About the Fairphone

Over the past months, we have been asked a lot whether Replicant is going to be running on the Fairphone. The goal behind Fairphone, as its name suggests, is to build a phone that is “fair”. This covers a lot of different aspects that the Fairphone company took care of: such topics as using fair and conflict-free resources, ensuring that all workers along the supply chain get a fair wage, improving the handling of electronic waste, being transparent about the cost of each part of the device, its technical specifications and encouraging open and flexible designs.
We are really glad to see a company producing electronic devices taking care of such many important aspects as social conditions of workers, ecology and handling of e-waste as well as transparency and being “technically open”.

What we are especially interested in, at the Replicant project, is how good the device will be when it comes to software freedom. Hence, we have spent some time investigating the device, even though it is not out yet. Thanks to the cooperation of Fairphone, we were able to draw a quite complete picture of it.

The Fairphone will ship with a modified Android 4.2 version. An overlay interface was developed for the device and should be released as free software, but what we are really interested in is the parts that deal with the hardware. First, the Linux kernel source code for the device will be released (it is copyleft software so this is an obligation). It will also be possible to build the kernel from source and install it on the device without the need to sign the kernel with the manufacturer’s key. Actually, there should be no signature check on the Fairphone for the kernel or the bootloaders. Some of the bootloaders (maybe all of them; we cannot tell for sure at this point) are free software and it should be able to replace them with a free build. We are a bit worried that the tools to flash the Fairphone may be proprietary, but if the bootloaders are free and/or there is root access out of the box, there will be ways to work around this problem. On the system side, some of the libraries that deal with the hardware have been released as free software for devices that use the same platform (Mediatek 6589), so the basic required features such as audio will likely work. We are also confident we will be able to handle the modem with free software (that means telephony and such will work).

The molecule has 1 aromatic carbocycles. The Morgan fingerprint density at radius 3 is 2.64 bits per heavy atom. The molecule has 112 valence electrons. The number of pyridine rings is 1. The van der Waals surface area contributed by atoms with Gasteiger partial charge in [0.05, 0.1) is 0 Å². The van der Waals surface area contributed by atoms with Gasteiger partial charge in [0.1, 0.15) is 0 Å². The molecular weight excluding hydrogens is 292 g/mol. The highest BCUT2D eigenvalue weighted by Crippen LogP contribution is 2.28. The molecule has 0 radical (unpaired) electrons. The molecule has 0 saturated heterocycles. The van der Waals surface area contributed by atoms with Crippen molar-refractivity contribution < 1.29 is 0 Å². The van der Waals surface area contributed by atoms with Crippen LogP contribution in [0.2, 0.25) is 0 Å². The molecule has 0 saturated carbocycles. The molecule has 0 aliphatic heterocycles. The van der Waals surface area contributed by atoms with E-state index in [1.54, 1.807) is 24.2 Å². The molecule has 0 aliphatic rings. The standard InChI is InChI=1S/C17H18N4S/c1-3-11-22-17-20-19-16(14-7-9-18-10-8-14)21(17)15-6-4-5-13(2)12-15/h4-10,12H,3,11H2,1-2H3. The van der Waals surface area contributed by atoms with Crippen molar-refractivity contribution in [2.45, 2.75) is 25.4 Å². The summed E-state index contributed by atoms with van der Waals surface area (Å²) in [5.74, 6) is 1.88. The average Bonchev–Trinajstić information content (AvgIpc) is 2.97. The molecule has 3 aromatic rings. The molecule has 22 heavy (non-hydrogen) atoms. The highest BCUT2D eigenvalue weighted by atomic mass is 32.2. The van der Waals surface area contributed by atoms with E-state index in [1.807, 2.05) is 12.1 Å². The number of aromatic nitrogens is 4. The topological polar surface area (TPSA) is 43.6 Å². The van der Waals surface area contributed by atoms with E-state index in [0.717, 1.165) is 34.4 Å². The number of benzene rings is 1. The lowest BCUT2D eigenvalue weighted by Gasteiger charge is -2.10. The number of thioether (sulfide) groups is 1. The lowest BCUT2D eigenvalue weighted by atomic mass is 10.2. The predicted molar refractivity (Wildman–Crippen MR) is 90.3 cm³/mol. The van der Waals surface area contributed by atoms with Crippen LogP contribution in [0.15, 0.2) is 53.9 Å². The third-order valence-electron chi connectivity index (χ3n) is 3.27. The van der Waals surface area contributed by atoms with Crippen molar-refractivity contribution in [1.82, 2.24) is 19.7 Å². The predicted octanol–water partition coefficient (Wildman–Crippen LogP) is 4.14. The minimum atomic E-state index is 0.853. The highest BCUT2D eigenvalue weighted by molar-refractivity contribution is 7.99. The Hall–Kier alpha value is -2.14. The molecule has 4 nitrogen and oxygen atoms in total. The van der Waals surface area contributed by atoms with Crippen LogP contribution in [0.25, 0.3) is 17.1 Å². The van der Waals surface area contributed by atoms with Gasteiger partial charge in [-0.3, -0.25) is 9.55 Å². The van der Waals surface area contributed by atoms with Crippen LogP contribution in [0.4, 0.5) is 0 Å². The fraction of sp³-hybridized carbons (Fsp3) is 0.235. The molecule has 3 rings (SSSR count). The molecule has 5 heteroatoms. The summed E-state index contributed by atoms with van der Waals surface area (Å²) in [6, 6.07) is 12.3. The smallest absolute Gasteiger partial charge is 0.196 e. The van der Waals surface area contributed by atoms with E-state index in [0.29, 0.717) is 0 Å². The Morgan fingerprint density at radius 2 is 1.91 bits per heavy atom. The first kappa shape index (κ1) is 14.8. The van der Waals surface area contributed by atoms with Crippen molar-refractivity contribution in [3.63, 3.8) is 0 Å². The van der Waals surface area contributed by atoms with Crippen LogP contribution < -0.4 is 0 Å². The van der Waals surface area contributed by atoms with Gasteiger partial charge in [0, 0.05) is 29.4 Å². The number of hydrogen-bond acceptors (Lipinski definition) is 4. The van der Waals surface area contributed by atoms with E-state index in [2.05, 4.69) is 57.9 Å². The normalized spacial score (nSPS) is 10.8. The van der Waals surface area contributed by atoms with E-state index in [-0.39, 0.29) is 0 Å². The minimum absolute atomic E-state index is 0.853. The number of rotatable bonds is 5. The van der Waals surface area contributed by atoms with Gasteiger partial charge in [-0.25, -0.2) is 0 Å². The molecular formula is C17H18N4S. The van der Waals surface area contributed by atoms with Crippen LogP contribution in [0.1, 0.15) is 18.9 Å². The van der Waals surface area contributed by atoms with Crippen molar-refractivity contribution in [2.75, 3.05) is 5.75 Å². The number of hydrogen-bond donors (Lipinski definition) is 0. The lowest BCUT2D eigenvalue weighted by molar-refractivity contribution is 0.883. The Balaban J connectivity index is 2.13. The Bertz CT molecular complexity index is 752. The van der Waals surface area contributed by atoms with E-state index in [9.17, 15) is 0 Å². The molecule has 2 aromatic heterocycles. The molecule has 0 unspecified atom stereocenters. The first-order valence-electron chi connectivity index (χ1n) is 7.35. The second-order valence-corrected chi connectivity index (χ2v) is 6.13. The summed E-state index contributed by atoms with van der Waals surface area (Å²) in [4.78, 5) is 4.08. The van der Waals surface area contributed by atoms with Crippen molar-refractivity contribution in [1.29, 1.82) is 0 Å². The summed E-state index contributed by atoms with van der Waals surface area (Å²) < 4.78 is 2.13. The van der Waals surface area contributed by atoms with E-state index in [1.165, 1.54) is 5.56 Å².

Fairphone is really trying hard to get Mediatek to release as many components as free software as possible, but they don’t have the source in their own hands and nor can they decide to make it free software themselves, so it may take some time to arrive or eventually not succeed.

However, things are not looking so good when it comes to evaluating the platform that was chosen for the Fairphone: the modem is embedded in the System on a Chip (SoC) which leads us to believe that it is poorly isolated from the rest of the platform and could access critical components such as storage, RAM, GPS and audio (microphone) of the device. If this was to be the case (we can only speculate about what the truth actually is), it would mean that the Fairphone is fatally flawed for security as it makes it possible for the phone to be converted to a remote spying device.

In conclusion, we think it will be possible to have Replicant working on the Fairphone and the bootloaders (that are not part of the operating system) may even be free software, but we believe it is seriously compromised security-wise because of the poor modem isolation.
However, Fairphone seems definitely interested in doing things right on the software freedom side and helping us get Replicant running on the device!

32 thoughts on “About the Fairphone

  1. oiaohm: You’re right, though I haven’t seen a single mobile device that lets the user install their own keys, so we tend to consider “signature check enabled” as an equivalent of Tivo-ized and irreplaceable software. Though I agree there are correct and freedom-respecting ways to have signature checks.

    > One of the big issues with devices running replaced android images is the fact the Phone can be breached deeper due to security removed.

    If the new Android image is free software, I would say it’s better anyways (proprietary software is a fatal flaw for security). And Replicant shouldn’t come with less security features than the original stock version.

  2. Kernel and OS signature checks should exist on a FairPhone. One of the big issues with devices running replaced android images is the fact the Phone can be breached deeper due to security removed.

    The big important thing is owner with direct access should be able to change a switch to disable the signature check and allow new signatures to be added and old ones removed. Basically how the chromebook does it without requiring you to take the the device apart. As long as the owner is in control of what is approved or not the signature solution is an advantage to the owner to prevent issues.